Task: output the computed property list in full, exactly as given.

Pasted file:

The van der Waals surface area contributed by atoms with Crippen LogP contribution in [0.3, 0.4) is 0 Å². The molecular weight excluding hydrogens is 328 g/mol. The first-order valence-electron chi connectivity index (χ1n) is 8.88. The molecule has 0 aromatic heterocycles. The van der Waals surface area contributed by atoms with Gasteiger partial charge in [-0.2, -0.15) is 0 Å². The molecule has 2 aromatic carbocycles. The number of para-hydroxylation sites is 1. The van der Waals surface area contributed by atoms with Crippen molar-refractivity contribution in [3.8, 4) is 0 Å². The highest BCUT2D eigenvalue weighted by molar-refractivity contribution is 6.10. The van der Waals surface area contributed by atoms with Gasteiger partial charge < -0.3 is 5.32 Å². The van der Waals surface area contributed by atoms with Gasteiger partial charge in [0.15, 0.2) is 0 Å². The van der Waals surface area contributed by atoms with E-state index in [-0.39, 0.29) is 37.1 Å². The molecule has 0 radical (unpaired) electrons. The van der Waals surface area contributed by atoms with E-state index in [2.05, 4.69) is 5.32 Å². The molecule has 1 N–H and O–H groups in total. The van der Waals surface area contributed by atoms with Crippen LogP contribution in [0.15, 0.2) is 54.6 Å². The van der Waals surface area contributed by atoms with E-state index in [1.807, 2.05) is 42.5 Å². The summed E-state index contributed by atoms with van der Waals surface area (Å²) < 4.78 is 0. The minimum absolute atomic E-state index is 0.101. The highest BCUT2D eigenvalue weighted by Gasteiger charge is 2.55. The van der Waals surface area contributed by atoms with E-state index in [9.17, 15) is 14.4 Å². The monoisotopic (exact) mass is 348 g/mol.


The van der Waals surface area contributed by atoms with Crippen LogP contribution in [0.3, 0.4) is 0 Å². The molecular weight excluding hydrogens is 328 g/mol. The first-order valence-electron chi connectivity index (χ1n) is 8.88. The molecule has 0 aromatic heterocycles. The van der Waals surface area contributed by atoms with Gasteiger partial charge in [-0.2, -0.15) is 0 Å². The molecule has 2 aromatic carbocycles. The number of para-hydroxylation sites is 1. The van der Waals surface area contributed by atoms with Crippen molar-refractivity contribution in [3.8, 4) is 0 Å². The highest BCUT2D eigenvalue weighted by molar-refractivity contribution is 6.10. The van der Waals surface area contributed by atoms with Gasteiger partial charge < -0.3 is 5.32 Å². The van der Waals surface area contributed by atoms with Gasteiger partial charge in [0.15, 0.2) is 0 Å². The van der Waals surface area contributed by atoms with E-state index in [-0.39, 0.29) is 37.1 Å². The molecule has 0 radical (unpaired) electrons. The van der Waals surface area contributed by atoms with E-state index in [2.05, 4.69) is 5.32 Å². The molecule has 1 N–H and O–H groups in total. The van der Waals surface area contributed by atoms with Crippen LogP contribution in [0.15, 0.2) is 54.6 Å². The van der Waals surface area contributed by atoms with E-state index in [1.807, 2.05) is 42.5 Å². The summed E-state index contributed by atoms with van der Waals surface area (Å²) < 4.78 is 0. The minimum absolute atomic E-state index is 0.101. The highest BCUT2D eigenvalue weighted by Gasteiger charge is 2.55. The van der Waals surface area contributed by atoms with E-state index in [9.17, 15) is 14.4 Å². The monoisotopic (exact) mass is 348 g/mol.